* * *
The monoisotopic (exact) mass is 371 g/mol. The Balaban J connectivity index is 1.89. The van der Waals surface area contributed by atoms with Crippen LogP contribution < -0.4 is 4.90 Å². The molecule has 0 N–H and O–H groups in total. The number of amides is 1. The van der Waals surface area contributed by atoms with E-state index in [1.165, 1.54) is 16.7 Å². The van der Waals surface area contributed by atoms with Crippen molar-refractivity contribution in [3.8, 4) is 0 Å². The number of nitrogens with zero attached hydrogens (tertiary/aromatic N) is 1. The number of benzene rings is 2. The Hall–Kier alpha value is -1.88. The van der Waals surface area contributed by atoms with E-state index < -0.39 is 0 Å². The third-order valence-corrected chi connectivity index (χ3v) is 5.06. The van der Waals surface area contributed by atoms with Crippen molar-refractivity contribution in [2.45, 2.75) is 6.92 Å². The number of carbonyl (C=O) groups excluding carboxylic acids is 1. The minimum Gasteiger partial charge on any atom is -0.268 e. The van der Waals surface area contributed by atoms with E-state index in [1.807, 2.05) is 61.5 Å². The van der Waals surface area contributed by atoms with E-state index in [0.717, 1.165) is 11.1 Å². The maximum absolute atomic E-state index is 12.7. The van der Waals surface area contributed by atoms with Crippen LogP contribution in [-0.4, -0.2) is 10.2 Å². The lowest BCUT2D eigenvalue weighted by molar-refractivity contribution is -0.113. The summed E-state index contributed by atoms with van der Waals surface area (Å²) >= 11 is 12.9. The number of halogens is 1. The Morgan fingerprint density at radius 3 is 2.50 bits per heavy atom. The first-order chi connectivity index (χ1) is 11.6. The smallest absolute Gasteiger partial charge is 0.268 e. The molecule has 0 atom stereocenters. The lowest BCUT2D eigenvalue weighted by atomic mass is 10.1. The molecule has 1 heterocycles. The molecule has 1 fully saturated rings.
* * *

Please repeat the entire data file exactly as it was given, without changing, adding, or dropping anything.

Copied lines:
The monoisotopic (exact) mass is 371 g/mol. The Balaban J connectivity index is 1.89. The van der Waals surface area contributed by atoms with Crippen LogP contribution < -0.4 is 4.90 Å². The molecule has 0 N–H and O–H groups in total. The number of amides is 1. The van der Waals surface area contributed by atoms with E-state index in [1.165, 1.54) is 16.7 Å². The van der Waals surface area contributed by atoms with Crippen molar-refractivity contribution in [3.8, 4) is 0 Å². The number of nitrogens with zero attached hydrogens (tertiary/aromatic N) is 1. The number of benzene rings is 2. The Hall–Kier alpha value is -1.88. The van der Waals surface area contributed by atoms with E-state index < -0.39 is 0 Å². The third-order valence-corrected chi connectivity index (χ3v) is 5.06. The van der Waals surface area contributed by atoms with Crippen molar-refractivity contribution in [2.45, 2.75) is 6.92 Å². The number of carbonyl (C=O) groups excluding carboxylic acids is 1. The minimum Gasteiger partial charge on any atom is -0.268 e. The van der Waals surface area contributed by atoms with E-state index in [1.807, 2.05) is 61.5 Å². The van der Waals surface area contributed by atoms with E-state index in [0.717, 1.165) is 11.1 Å². The maximum absolute atomic E-state index is 12.7. The van der Waals surface area contributed by atoms with Crippen LogP contribution in [-0.4, -0.2) is 10.2 Å². The lowest BCUT2D eigenvalue weighted by molar-refractivity contribution is -0.113. The summed E-state index contributed by atoms with van der Waals surface area (Å²) >= 11 is 12.9. The number of halogens is 1. The Morgan fingerprint density at radius 3 is 2.50 bits per heavy atom. The first-order chi connectivity index (χ1) is 11.6. The smallest absolute Gasteiger partial charge is 0.268 e. The molecule has 0 atom stereocenters. The lowest BCUT2D eigenvalue weighted by atomic mass is 10.1. The molecule has 1 heterocycles. The molecule has 1 fully saturated rings.